After washing the cells with phosphate-buffered saline (PBS), proteins were extracted using the PRO-PREP Protein Extraction Solution (iNtRON Biotechnology, Seoul, Korea) and incubated with complete protease inhibitor cocktail (Roche, Basel, Switzerland) for 30 min on ice. After centrifugation at 14,000 ×g for 15 min at 4°C, the supernatant was collected and equal amounts of protein from each sample were separated by SDS-PAGE and transferred to a polyvinylidene difluoride membrane. The membranes were blocked in Tris-buffered saline (20 mM Tris, 137 mM NaCl, pH 7.6) containing 0.1% Tween-20 (TBST) and 5% skim milk. After washing once in TBST, the membranes were incubated overnight at 4°C with the primary antibodies diluted in TBST supplemented with 5% bovine serum albumin. Primary antibodies against the following factors were used: p-cdc2 (Tyr15), Cyclin A, Cyclin B1, Cyclin E2, p-Histone H3, Myt1, p21 Waf1/Cip1, p-Weel (Ser642), cleaved caspase-3, PARP, p62, LC3B, Bad, p-Bad, Bax, Bik, Bim, Bid, Bak, Puma, p-Bcl2 (Ser70), Bcl2, Bcl-xL, Mcl-1, cytochrome c, COX IV, p-AKT, AKT, p-mTOR, mTOR, p-p38, p38, p-ERK1/2, ERK1/2, p-JNK, JNK, NOX4, TP3, and α-tubulin. Following three consecutive washes in TBST, the membranes were incubated for 90 min with horseradish peroxidase-conjugated anti-mouse or anti-rabbit IgG (Santa Cruz Biotechnology) diluted 1:5000 with incubation buffer, as described above. The membrane was soaked with Immobilon Western Chemiluminescent HRP Substrate (Jackson ImmunoResearch Laboratories), and chemiluminescence was detected with a Fusion Solo System (Vilber Lourmat, Collegien, France). Band intensity was quantified using ImageJ software (NIH, Bethesda, MD, USA). The results were normalized to α-tubulin protein levels and are expressed as fold-changes compared to the control group.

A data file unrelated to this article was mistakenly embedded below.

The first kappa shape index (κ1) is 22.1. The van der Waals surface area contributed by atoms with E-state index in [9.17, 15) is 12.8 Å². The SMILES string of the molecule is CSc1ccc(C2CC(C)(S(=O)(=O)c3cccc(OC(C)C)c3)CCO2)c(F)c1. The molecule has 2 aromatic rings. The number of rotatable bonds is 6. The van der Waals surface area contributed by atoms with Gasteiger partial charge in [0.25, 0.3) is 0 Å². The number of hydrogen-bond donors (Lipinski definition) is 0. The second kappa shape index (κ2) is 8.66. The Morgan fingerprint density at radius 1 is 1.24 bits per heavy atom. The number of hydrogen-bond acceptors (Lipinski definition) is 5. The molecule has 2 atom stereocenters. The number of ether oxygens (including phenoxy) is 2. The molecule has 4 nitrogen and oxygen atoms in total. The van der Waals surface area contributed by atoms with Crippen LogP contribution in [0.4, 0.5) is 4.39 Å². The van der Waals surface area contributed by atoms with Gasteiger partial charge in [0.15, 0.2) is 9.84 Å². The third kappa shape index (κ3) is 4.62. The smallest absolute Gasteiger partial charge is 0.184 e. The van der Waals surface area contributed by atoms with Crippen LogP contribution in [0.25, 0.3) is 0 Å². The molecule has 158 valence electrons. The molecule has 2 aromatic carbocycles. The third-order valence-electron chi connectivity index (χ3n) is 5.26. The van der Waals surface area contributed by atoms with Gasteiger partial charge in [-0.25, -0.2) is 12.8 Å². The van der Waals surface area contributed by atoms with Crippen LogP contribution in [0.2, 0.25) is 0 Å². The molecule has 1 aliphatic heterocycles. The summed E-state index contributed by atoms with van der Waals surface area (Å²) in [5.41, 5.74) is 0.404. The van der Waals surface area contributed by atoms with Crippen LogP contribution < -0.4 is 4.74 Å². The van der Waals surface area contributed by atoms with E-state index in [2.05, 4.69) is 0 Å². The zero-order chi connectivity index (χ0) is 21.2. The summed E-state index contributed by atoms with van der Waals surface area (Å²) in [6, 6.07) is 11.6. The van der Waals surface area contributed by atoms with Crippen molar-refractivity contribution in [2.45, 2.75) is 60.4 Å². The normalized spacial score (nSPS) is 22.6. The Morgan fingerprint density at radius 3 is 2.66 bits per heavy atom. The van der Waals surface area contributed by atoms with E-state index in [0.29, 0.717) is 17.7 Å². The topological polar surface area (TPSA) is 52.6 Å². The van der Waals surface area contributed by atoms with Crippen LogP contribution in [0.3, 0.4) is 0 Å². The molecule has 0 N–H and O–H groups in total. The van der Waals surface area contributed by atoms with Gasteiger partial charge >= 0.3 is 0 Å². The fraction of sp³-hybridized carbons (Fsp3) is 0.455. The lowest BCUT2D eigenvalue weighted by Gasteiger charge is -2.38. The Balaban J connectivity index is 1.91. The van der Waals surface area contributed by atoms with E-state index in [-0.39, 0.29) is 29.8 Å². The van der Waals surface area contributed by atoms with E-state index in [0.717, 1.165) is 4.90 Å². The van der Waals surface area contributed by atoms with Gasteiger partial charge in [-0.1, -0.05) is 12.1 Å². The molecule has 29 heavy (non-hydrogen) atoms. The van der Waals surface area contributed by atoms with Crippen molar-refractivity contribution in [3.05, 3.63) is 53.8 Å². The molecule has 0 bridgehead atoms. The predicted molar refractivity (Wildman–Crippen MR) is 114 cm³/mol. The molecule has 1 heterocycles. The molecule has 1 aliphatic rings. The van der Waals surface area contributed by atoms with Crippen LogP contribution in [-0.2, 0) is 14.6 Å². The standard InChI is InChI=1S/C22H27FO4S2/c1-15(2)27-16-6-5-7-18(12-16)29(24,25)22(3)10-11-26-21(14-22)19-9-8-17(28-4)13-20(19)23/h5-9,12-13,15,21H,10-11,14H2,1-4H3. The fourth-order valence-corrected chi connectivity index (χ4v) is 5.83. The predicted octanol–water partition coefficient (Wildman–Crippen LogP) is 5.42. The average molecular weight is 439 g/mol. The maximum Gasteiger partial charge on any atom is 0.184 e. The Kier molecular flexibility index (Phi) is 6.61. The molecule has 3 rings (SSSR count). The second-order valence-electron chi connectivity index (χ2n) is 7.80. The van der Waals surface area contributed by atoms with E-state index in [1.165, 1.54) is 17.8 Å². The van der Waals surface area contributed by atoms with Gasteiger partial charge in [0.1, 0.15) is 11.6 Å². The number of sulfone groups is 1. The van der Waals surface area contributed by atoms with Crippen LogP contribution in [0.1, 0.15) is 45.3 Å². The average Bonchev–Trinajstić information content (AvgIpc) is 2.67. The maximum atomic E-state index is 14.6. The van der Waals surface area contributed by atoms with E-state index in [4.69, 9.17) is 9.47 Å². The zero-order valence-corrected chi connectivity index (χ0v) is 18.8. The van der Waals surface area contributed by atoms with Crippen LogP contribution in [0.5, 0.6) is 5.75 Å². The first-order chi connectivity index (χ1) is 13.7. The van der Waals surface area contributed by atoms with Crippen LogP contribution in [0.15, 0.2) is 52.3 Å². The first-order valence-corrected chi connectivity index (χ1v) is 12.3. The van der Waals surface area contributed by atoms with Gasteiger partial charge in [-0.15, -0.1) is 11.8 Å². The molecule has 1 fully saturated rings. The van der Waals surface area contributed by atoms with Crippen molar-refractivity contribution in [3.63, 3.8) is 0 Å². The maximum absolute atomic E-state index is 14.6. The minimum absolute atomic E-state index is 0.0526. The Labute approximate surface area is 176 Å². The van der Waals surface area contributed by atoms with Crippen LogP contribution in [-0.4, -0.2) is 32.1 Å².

Cell Cycle Transition and Apoptosis Determination
The cell cycle and apoptosis were evaluated using Cell Cycle and Apoptosis Analysis Kit (Yeasen Corporation) according to the manufacturer’s instructions. Briefly, 1 × 106 cells were plated onto 60-mm cell culture dish cells and treated with different concentrations of AgNPs (0, 0.2, 1, 5, 25, and 125 μg/mL) for 24 h. The cells were fixed overnight in 70% ethanol at −20°C, incubated with RNase A solution at 37°C for 30 min, followed by staining with 400 mL propidium iodide (PI) solution at 4°C for 10 min in the dark. Stained cells were analyzed with a FACSCanto II flow cytometer (BD Biosciences, San Jose, CA, USA), and the sub-G1, G0/G1, S, and G2/M populations were analyzed with FlowJo software (Tree Star, Inc., Ashland, OR, USA).
Apoptosis Detection by FITC Annexin V/PI
An FITC Annexin V Apoptosis detection kit (BD Biosciences) was used to measure cell apoptosis. Briefly, the cells were plated into a six-well plate and treated with varying concentrations (0, 0.2, 1, 5, 25, and 125 μg/mL) of AgNPs for 24 h. Both floating and adherent cells were collected and washed twice with cold PBS. The cells were resuspended in 500 μL binding buffer and incubated with 5 μL Annexin V-FITC and 5 μL PI for 15 min at room temperature in the dark. Cell apoptosis was detected using a FACSCanto II flow cytometer.